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EditPhoto Title:Bolsa Verde: Improving Livelihoods and Conserving Forests
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EditImage Url:/SiteCollectionImages/ci_16600245.jpg
EditImage Description:Boys doing cartwheels in Bahia, Brazil.
EditPhoto Credit:© Cristina Mittermeier
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Brazil is home to 22% of the world’s tropical forests, but also one of the poorest populations.

To promote conservation of Brazil’s important ecosystems and simultaneously improve livelihoods for people living in extreme poverty — the condition for nearly 17% of the population in the Amazon region — the Brazilian government launched the Bolsa Verde program in 2011. Through this program, families who live in extreme poverty in rural areas receive income in exchange for maintenance and sustainable use of natural resources — improving both the health of the forests and economic conditions. The program aims to provide additional income to 73,000 Brazilian families through the end of 2014.


Our role

Conservation International, in partnership with the Center for Research on Sustainable Development and the Federal Rural University of Rio de Janeiro, will monitor and assess the Bolsa Verde program and support the Brazilian government in promoting policies that combine economic growth and poverty alleviation with environmental protection.

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    Edit Item Title:Assess and monitor the program
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    Edit Item Text:CI will compare beneficiary and non-beneficiary families of the Bolsa Verde program through monitoring, following the program’s established methodology. A long-term study will be used to evaluate the impact at the family level. Ten families at five different territorial units will be visited and monitored during the first three years. The program’s impact on the income evolution, living conditions, production activities and other indicators will be monitored as well.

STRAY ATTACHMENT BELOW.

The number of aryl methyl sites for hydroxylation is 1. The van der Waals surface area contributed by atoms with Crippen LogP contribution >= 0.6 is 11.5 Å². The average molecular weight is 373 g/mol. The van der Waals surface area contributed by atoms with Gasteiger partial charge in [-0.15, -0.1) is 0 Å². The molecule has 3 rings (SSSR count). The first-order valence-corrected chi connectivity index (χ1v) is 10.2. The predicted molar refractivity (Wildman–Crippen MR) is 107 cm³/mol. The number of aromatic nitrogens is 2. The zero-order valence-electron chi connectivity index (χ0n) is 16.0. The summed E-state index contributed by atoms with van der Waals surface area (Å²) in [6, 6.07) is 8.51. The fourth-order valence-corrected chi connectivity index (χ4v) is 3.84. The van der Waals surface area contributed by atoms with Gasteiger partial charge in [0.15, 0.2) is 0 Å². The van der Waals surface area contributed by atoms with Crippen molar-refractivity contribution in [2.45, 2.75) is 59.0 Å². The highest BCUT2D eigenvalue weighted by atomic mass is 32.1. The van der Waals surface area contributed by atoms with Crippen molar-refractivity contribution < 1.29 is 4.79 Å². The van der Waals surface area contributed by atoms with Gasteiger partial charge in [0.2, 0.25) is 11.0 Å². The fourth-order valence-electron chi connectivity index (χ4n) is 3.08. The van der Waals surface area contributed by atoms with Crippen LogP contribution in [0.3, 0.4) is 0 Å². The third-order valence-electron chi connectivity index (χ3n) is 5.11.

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    Edit Item Title:Hold seminars
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    Edit Item Text:CI will organize annual regional seminars as well as support the Brazilian Ministry of Environment with the organization of national seminars, which aim to spread the program’s monitoring results and promote an exchange of experiences with other Latin America countries to develop a network of similar programs.
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    EditImage:/SiteCollectionImages/ci_23374387.jpg
    EditImage Alt Text:Woman washes dishes in the fishing village of Corumbau, Brazil.
    EditTitle:By the numbers
    EditSubtitle:54,000 families helped
    EditText:As of January 2014, the Bolsa Verde program has provided income to about 54,000 families who have protected their natural resources while learning the value of conservation.
    EditPhoto Credit:© Cristina Mittermeier
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      EditQuote Text (Do not add quotation marks):Environmental policy is not done alone.  An integration of policies is needed to generate income, protect the environment and eradicate poverty.  This is the purpose of implementing developmental public policies.
      EditQuote Attribution:Izabella Teixeira, Brazil’s Minister of Environment
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      More of Our Work Links

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      First Image

      EditTitle:Partnering with Communities
      EditImage:/SiteCollectionImages/ci_20109105.jpg
      EditLink:/how/pages/partnering-with-communities.aspx
      EditImage Alt Text:Women sell traditional crafts, Konashen Community-Owned Conservation Area in the Konashen Indigenous District, Southern Guyana. © Piotr Naskrecki

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      EditTitle:Amazonia
      EditImage:/SiteCollectionImages/ci_62030251.jpg
      EditLink:/where/pages/amazonia.aspx
      EditImage Alt Text:Essequibo River, Guyana. © Pete Oxford/iLCP

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      EditTitle:Working with Governments
      EditImage:/SiteCollectionImages/ci_12892312.jpg
      EditLink:/how/pages/working-with-Governments.aspx
      EditImage Alt Text:Flags from all over the world. © Brasil2